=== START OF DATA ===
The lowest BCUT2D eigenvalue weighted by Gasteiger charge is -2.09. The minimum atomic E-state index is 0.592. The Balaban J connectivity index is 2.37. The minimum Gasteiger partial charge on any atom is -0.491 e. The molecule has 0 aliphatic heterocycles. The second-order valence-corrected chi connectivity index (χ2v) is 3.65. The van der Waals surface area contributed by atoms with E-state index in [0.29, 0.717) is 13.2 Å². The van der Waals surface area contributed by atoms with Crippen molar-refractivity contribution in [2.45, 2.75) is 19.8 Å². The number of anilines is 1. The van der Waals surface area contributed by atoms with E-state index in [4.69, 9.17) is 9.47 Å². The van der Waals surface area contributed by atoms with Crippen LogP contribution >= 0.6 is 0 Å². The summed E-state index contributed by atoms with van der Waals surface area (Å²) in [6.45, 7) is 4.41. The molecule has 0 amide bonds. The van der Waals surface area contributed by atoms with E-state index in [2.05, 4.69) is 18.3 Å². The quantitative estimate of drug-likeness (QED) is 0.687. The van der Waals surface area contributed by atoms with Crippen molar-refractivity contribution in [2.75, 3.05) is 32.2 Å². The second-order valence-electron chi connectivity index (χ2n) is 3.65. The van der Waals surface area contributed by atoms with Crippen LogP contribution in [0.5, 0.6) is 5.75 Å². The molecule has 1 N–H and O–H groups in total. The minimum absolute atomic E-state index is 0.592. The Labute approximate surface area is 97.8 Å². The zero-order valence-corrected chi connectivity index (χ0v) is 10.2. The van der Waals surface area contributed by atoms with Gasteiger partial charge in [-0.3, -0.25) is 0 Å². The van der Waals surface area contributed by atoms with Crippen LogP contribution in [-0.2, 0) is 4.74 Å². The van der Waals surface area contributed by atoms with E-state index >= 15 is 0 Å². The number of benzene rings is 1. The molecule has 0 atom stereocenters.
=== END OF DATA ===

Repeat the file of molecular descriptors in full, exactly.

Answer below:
The lowest BCUT2D eigenvalue weighted by Gasteiger charge is -2.09. The minimum atomic E-state index is 0.592. The Balaban J connectivity index is 2.37. The minimum Gasteiger partial charge on any atom is -0.491 e. The molecule has 0 aliphatic heterocycles. The second-order valence-corrected chi connectivity index (χ2v) is 3.65. The van der Waals surface area contributed by atoms with E-state index in [0.29, 0.717) is 13.2 Å². The van der Waals surface area contributed by atoms with Crippen molar-refractivity contribution in [2.45, 2.75) is 19.8 Å². The number of anilines is 1. The van der Waals surface area contributed by atoms with E-state index in [4.69, 9.17) is 9.47 Å². The van der Waals surface area contributed by atoms with Crippen LogP contribution >= 0.6 is 0 Å². The summed E-state index contributed by atoms with van der Waals surface area (Å²) in [6.45, 7) is 4.41. The molecule has 0 amide bonds. The van der Waals surface area contributed by atoms with E-state index in [2.05, 4.69) is 18.3 Å². The quantitative estimate of drug-likeness (QED) is 0.687. The van der Waals surface area contributed by atoms with Crippen molar-refractivity contribution in [2.75, 3.05) is 32.2 Å². The second-order valence-electron chi connectivity index (χ2n) is 3.65. The van der Waals surface area contributed by atoms with Crippen LogP contribution in [0.5, 0.6) is 5.75 Å². The molecule has 1 N–H and O–H groups in total. The minimum absolute atomic E-state index is 0.592. The Labute approximate surface area is 97.8 Å². The zero-order valence-corrected chi connectivity index (χ0v) is 10.2. The van der Waals surface area contributed by atoms with Gasteiger partial charge in [-0.3, -0.25) is 0 Å². The van der Waals surface area contributed by atoms with Crippen LogP contribution in [-0.2, 0) is 4.74 Å². The van der Waals surface area contributed by atoms with E-state index >= 15 is 0 Å². The number of benzene rings is 1. The molecule has 0 atom stereocenters.